This is all too funny by half. First, I think ESPN has a much better idea of the financial potential of this than any cheeto eater here -- and they put their money where their mouth is. Second, as far as DTV bandwidth demands -- if there is room for Fox Sport Ohio, and the appeal to the monster TV markets of Cleveland (#18), Cincinatti (#33) and Columbus (#34) -- with a combined household count of around 3.5M. then there is room for the Longhorn Network with the markets of DFW (#5), Houston (#10), San Antonio (#37), and Austin (#44), with combined households of 6.3M. It is all about the benjamins (which is really about the eyeballs), and UT delivers markets like no one else. All you add with a Big 12 network is STL (#21) and KC (#31). No value add.
I am pretty certain the naysayers here, if they could be intellectually honest, only wish their college could deliver something like this. Fact is, that for TV households, # of graduates, rabidity of fan base, and excellence across the full range of sports, no single college in the nation comes close to UT. $300M of ESPN's money says so.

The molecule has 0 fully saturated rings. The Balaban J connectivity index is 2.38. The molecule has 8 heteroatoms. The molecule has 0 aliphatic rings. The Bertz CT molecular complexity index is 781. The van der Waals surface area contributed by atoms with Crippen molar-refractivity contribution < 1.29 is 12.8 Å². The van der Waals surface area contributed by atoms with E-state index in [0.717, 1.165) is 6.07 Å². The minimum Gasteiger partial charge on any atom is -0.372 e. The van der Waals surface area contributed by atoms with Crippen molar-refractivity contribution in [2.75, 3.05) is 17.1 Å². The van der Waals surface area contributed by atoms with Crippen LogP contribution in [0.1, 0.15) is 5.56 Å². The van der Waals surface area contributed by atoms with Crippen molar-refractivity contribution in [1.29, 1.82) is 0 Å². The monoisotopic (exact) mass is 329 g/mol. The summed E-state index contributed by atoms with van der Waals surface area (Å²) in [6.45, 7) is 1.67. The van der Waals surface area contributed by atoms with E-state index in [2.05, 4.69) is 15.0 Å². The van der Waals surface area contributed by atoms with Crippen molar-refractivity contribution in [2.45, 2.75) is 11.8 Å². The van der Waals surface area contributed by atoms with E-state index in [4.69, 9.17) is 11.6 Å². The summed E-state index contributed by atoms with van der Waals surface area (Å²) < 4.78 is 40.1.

Compare your (burnt) orange to this apple, Fox Sports Ohio broadcasts the Cleveland Cavaliers (NBA) and the Columbus Blue Jackets (NHL) - which accounts for a good 120-150 broadcasts between two of those teams, and supplemented by Ohio State and some games in the MAC. D* usually goes after sports networks that have significant content that is likely to have mass appeal.
The Longhorn Network as it stands now is not likely to work. BUT, if UT would broadcast ALL
of their Football and Men's Basketball games and what have you, then your argument will have merit. 2 football games and 8 basketball games over the course of a 12-month period would not warrant much success unless those allotments are for every school in the Big XII, you do the math there then you will see where I am going with this.